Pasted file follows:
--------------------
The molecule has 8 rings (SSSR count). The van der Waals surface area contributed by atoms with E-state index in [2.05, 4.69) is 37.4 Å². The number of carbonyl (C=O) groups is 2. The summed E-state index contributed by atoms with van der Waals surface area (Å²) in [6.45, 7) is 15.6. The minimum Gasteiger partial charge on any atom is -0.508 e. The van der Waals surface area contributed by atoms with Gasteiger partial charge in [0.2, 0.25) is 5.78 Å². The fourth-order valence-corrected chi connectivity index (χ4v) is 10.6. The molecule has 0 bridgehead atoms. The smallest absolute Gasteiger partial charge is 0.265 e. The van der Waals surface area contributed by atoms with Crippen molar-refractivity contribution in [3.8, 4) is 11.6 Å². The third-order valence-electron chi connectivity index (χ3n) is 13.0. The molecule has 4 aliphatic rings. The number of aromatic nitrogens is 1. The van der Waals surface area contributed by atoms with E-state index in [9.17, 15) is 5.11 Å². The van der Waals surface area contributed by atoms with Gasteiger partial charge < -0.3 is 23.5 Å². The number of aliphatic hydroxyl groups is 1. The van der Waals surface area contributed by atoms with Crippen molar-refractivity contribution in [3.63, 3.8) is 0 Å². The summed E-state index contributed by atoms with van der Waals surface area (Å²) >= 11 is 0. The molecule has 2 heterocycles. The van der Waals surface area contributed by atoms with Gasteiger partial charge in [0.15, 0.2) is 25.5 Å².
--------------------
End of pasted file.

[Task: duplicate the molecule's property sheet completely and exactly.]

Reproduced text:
The molecule has 8 rings (SSSR count). The van der Waals surface area contributed by atoms with E-state index in [2.05, 4.69) is 37.4 Å². The number of carbonyl (C=O) groups is 2. The summed E-state index contributed by atoms with van der Waals surface area (Å²) in [6.45, 7) is 15.6. The minimum Gasteiger partial charge on any atom is -0.508 e. The van der Waals surface area contributed by atoms with Gasteiger partial charge in [0.2, 0.25) is 5.78 Å². The fourth-order valence-corrected chi connectivity index (χ4v) is 10.6. The molecule has 0 bridgehead atoms. The smallest absolute Gasteiger partial charge is 0.265 e. The van der Waals surface area contributed by atoms with Crippen molar-refractivity contribution in [3.8, 4) is 11.6 Å². The third-order valence-electron chi connectivity index (χ3n) is 13.0. The molecule has 4 aliphatic rings. The number of aromatic nitrogens is 1. The van der Waals surface area contributed by atoms with E-state index in [9.17, 15) is 5.11 Å². The van der Waals surface area contributed by atoms with Gasteiger partial charge < -0.3 is 23.5 Å². The number of aliphatic hydroxyl groups is 1. The van der Waals surface area contributed by atoms with Crippen molar-refractivity contribution in [3.63, 3.8) is 0 Å². The summed E-state index contributed by atoms with van der Waals surface area (Å²) >= 11 is 0. The molecule has 2 heterocycles. The van der Waals surface area contributed by atoms with Gasteiger partial charge in [0.15, 0.2) is 25.5 Å².